New Role Orientations for U.S. EPA Officials in the Next Generation System of Environmental Protection
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At the start of the twenty-first century, U.S. Environmental Protection Agency (EPA) officials can look back on nearly thirty years of meaningful accomplishments. Toxic releases are down, the air and water are cleaner, and waste disposal methods are greatly improved. Although this is a record of which EPA officials should be proud, is it sufficient to carry them into the next century? Conventional wisdom among scholars, environmental policy advocates, and even EPA officials indicates that it is not.
The new century is bringing complex challenges and, in some cases, the changing conditions are threatening the progress EPA has struggled to achieve. Some of the tools and approaches this agency has relied upon historically, such as notice and comment rulemaking, single stakeholder consultations, and positional leadership, are no longer adequate to address existing environmental challenges and new emerging environmental problems.
The Common Sense Initiative (CSI) was launched by EPA in mid-1994 as a fundamentally different approach to environmental protection. Its sector-based, multistakeholder, consensus decision-making process was counter to EPA's traditional command-and-control approach. CSI was created with the intent to heal the growing dysfunctional relationships that exist among government co-regulators (i.e., EPA and state and local agencies), the regulated industry, and non-governmental organizations (i.e., environmentalists and environmental justice organizations). Even though EPA officials realized the limitations of the existing regulatory approach, they had trouble "giving up control."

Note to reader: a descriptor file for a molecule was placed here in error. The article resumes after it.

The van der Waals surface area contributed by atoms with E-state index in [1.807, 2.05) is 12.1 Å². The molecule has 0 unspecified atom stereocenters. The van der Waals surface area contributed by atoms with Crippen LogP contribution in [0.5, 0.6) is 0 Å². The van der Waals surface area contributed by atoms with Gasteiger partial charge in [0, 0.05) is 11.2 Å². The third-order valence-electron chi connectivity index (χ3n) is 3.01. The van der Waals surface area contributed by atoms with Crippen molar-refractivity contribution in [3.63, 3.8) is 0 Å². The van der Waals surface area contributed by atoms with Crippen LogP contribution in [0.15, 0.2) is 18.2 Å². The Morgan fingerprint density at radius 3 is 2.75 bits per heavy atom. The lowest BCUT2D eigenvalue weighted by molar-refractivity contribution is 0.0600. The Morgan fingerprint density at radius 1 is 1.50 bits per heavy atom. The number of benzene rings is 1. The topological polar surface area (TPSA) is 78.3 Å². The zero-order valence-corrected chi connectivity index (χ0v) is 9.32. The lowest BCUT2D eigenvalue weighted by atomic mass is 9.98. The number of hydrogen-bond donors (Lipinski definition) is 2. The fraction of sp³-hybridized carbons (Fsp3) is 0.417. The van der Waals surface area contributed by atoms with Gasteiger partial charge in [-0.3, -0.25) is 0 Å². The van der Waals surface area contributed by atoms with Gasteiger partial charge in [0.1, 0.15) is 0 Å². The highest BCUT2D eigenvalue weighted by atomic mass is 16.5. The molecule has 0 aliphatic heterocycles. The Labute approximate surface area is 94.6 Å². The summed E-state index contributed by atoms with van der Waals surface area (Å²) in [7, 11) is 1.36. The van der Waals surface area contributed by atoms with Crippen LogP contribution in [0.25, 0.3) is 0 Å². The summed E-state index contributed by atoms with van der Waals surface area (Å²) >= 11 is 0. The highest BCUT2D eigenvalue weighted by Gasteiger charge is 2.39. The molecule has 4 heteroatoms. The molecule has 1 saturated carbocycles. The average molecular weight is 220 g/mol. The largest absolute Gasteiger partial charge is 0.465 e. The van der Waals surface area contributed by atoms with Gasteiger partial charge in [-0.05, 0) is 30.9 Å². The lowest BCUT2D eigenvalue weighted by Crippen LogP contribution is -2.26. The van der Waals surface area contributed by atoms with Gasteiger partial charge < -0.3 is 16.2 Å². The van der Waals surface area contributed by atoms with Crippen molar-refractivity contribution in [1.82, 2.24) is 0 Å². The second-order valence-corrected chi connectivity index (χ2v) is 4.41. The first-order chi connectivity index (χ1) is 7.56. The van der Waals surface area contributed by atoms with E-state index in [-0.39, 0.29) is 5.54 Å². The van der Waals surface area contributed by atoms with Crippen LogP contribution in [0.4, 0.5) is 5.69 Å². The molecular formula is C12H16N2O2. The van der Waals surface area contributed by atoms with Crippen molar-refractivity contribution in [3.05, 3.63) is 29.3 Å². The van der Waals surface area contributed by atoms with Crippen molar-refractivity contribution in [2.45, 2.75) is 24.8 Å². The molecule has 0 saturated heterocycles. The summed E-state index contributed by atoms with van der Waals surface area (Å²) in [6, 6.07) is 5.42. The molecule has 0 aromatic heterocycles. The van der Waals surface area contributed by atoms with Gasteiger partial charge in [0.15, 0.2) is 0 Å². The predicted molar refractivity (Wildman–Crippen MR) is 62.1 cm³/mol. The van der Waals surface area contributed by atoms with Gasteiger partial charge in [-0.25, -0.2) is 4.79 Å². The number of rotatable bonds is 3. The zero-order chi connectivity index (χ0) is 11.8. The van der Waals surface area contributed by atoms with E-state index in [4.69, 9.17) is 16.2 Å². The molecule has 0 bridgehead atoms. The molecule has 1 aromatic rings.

Nonetheless, during the four-year history of the CSI process, EPA personnel had an opportunity to see themselves in a different light and to operate in a new organizational regime. Rather than being just regulators, they were able to become solvers of environmental problems. Rather than being position-oriented, they were able to become person-oriented. Instead of seeking ownership and control, they were able to obtain leverage through partnerships and collaboration. In short, EPA officials were building social capital and a new style of managementâ facilitative leadership. A facilitative leader leads without controlling, communicates without being condescending, and uses synergism to help groups achieve "win-win" results. This new paradigm has the potential to help EPA better adapt in the next generation system of environmental protection.
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